YOU ARE HERE: LAT HomeCollections

Los Angeles

Former Rampart Division Officer Sentenced to 15 Years in Drug Case

Ruben Palomares is also under investigation by federal authorities, who believe that he ran a criminal organization involved in robberies.

May 15, 2003|Matt Lait and Scott Glover | Times Staff Writers

SAN DIEGO — Former LAPD Officer Ruben Palomares, under investigation for allegedly heading a network of thieves who committed home invasion robberies and other crimes, was sentenced Wednesday to 15 years in prison on federal drug trafficking charges.

Palomares, a onetime Rampart Division officer, pleaded guilty last year to trying to buy 10 kilograms of cocaine from undercover DEA agents. The drug case, however, doesn't end his legal problems.

Federal authorities believe that Palomares, 33, ran a criminal organization of friends, relatives and other officers who committed robberies, sometimes while dressed in police uniforms and driving squad cars taken from the Los Angeles Police Academy, according to documents and law enforcement sources. He and three others are also under investigation in connection with an unsolved murder in Huntington Park, detectives said.

Palomares' attorney disclosed in court Wednesday that the ex-officer has provided some cooperation to authorities in Los Angeles investigating those crimes. Prior to the judge imposing sentence, attorney David H. Bartick requested a confidential conversation with the judge in which he intended to argue that his client had provided "substantial cooperation" to federal investigators. He said that Justice Department officials were operating in bad faith by failing to recommend a reduced sentence on the drug charges in return.

A lawyer for The Times objected to the proceedings being held in private, but was overruled by U.S. District Judge Thomas J. Whelan, who determined that information related to the ongoing investigation and its disclosure could put Palomares and others at risk.

Moments later, Whelan summoned Bartick, Palomares and prosecutor Randy Jones to the front of the courtroom, where they gathered around a stenographer and talked in hushed tones for about 20 minutes.

In the end, Whelan did not agree that Palomares' cooperation warranted a reduced sentence. Nonetheless, the 15-year sentence the judge imposed was the minimum under federal guidelines.

Before the sentencing, Palomares addressed the judge, saying that he was sorry for his involvement in the botched drug deal and that he will regret his actions for the rest of his life.

"I want to apologize for the whole incident ... the struggles and pain that I've caused everybody," said Palomares, who was dressed in a tan, jail-issued jumpsuit and white sneakers. "I just snapped."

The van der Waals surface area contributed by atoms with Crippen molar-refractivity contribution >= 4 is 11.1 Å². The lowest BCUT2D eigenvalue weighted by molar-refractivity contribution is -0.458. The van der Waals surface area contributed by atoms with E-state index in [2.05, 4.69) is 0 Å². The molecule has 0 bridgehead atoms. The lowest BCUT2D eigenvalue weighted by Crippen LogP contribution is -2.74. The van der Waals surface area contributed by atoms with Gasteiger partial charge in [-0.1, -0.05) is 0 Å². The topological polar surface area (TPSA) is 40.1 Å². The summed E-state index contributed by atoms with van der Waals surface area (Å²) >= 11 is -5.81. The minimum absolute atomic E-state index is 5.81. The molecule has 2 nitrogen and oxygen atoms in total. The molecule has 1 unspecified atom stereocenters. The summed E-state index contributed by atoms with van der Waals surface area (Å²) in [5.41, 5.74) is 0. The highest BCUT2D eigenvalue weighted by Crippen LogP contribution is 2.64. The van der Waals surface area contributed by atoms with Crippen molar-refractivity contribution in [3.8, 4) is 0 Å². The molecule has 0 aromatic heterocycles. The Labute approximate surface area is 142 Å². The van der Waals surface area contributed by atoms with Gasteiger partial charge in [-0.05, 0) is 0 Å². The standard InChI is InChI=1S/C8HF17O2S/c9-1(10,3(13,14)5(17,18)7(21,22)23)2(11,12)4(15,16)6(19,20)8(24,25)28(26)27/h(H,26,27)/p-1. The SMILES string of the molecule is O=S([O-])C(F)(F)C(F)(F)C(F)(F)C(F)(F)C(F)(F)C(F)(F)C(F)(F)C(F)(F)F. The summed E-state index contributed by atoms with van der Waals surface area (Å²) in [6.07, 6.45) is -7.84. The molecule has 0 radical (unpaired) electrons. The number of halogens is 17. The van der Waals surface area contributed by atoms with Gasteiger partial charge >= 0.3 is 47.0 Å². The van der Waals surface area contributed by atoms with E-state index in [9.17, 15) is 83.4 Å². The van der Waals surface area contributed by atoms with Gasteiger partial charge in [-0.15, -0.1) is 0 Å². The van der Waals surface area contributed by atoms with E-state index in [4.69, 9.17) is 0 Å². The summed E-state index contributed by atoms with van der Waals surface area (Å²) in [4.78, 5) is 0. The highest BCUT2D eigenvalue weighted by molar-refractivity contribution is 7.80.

As more than a dozen of his relatives looked on, some of them wiping away tears, Palomares told the judge he has since turned his life over to God. Despite his regrets, he said, his arrest has made him a "better man, a better son, a better father."

Bartick argued before the judge, as well as in court documents, that his client deserved leniency for a variety of reasons. Palomares, he said, was raised in poverty in a household dominated by an abusive, alcoholic father. He said the gang members and drug dealers Palomares encountered in his neighborhood as a youngster made him vow to become a police officer.

Palomares' recent troubles began with a shoulder injury he suffered while on-duty at the LAPD, according to Bartick. The injury left him unable to work, and he became fearful that his workers' compensation was running out, the lawyer said.

Palomares began drinking, taking pills and began collecting debts for drug dealers to support his family, which consists of five children from two women, one of whom is also an LAPD officer.

"Mr. Palomares found himself in a very desperate situation ... which led to desperate measures," Bartick told the judge.

Prosecutor Jones, however, said Palomares had a promising career as a police officer and a supportive family, but for whatever reason broke the law. "He was a man who was above the law," Jones said, "a man who felt he could do what he pleased."

Palomares was arrested on June 8, 2001, in Chula Vista after he and four other men bought 10 kilograms of cocaine from undercover Drug Enforcement Administration agents for $130,000. When agents attempted to arrest the men, Palomares initially flashed his badge and claimed he was working an undercover operation for the LAPD. He later acknowledged that was a lie. He was eventually fired.

One of the men arrested with Palomares that day immediately confessed his role in the drug deal and went on to implicate Palomares and others in a host of crimes.

Los Angeles Times Articles